After winning the Naismith Trophy in 2010 and 2014, Team USA will end back-to-back FIBA Basketball World Cup runs without making an appearance in the championship game.
Germany shocked Team USA in Friday’s semifinal matchup, holding off a late surge to secure a 113-111 victory. The Americans will still play for a medal in the third-place contest, but it is certainly not the one that they wanted.
USA Basketball fans who didn’t set their alarms for the semifinal round may have hopped out of bed with one big question: What the heck happened in this tournament?
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What went wrong for Team USA at FIBA World Cup?
Team USA didn’t have the country’s best players
Let’s not bury the most obvious point here. This was not a loaded Team USA roster.
Consider this list of American players that didn’t participate in the FIBA World Cup: Devin Booker, Stephen Curry, Anthony Davis, Kevin Durant, LeBron James, Damian Lillard, Jayson Tatum… should we keep going? There was not a single All-NBA player in the rotation.
Simply put, the level of talent wasn’t as overwhelming as it has been at previous international events.
“These games are difficult. This is not 1992 anymore,” Team USA head coach Steve Kerr said after the loss to Germany. “Players are better all over the world. Teams are better. It’s not easy to win a World Cup or an Olympic game.”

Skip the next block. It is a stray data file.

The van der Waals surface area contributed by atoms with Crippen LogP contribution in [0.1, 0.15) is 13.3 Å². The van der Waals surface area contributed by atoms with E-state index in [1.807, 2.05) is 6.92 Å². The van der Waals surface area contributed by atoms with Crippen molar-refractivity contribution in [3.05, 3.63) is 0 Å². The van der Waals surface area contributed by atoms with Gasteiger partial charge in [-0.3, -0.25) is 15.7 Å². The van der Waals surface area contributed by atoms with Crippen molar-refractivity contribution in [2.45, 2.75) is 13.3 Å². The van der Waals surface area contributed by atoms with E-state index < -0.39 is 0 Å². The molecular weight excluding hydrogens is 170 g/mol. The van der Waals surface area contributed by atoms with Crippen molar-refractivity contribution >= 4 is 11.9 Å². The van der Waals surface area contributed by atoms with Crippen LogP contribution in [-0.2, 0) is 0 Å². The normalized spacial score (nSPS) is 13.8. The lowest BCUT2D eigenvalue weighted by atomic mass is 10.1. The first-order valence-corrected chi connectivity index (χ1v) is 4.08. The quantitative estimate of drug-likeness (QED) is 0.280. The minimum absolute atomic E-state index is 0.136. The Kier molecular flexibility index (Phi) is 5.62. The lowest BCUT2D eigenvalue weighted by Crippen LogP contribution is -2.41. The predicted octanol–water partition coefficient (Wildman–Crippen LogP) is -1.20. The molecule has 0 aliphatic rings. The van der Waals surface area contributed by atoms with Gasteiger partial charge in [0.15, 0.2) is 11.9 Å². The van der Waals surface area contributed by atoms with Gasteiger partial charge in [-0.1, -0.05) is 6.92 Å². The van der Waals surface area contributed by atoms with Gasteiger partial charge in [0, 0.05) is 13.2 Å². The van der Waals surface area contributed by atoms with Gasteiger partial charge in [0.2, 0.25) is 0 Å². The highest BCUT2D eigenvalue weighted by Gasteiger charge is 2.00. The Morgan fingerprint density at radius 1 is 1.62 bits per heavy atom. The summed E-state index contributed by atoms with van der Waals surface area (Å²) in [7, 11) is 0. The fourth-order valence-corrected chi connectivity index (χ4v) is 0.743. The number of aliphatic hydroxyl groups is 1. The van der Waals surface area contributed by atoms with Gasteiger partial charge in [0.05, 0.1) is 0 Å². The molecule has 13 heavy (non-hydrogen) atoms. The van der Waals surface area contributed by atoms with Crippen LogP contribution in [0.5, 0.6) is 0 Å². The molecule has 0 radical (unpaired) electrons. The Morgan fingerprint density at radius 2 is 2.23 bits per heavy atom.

Team USA couldn’t overcome the size disadvantage
Speaking of roster construction, the Americans clearly had a frontcourt problem.
Montenegro, Lithuania and Germany all took advantage of Team USA’s lack of size. In those three games, it was outrebounded on the offensive glass 53-24. The Germans had 25 second-chance points compared to only eight for the Americans in the semifinals.
Jaren Jackson Jr. in particular had a rough tournament, often struggling to stay on the floor because of foul trouble and not helping out much in the rebounding department. Paolo Banchero served as the primary backup big man, and Walker Kessler rarely came off the bench.
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As The Ringer’s Kevin O’Connor noted, Kerr could have experimented with more lineups featuring Jackson playing alongside Kessler. Jackson has thrived next to a true center in Steven Adams with the Grizzlies — perhaps Kessler could have filled that role if he had been given more minutes.
Team USA lost the 3-point shooting battle
The size issue created a domino effect, as Team USA defenders often had to collapse into the paint on mismatches, leading to open looks.
“[Germany has] a lot of big, strong guys in there on the switches. They put a lot of stress on your defense,” Kerr said.
Lithuania drained its first nine 3-pointers in a 110-104 win over Team USA, shooting 14-of-25 overall. The Americans shot a better percentage from deep than the Germans (48.0 to 43.3), but Germany hit more total 3-pointers (13 to 12).
It’s also worth pointing out that Team USA fouled German sharpshooter Andreas Obst three times on attempts from beyond the arc. He converted on eight of his nine opportunities at the free throw line in a game that was decided by just two points.
Put all of those elements together, and you have another disappointing finish for the Americans at the FIBA World Cup.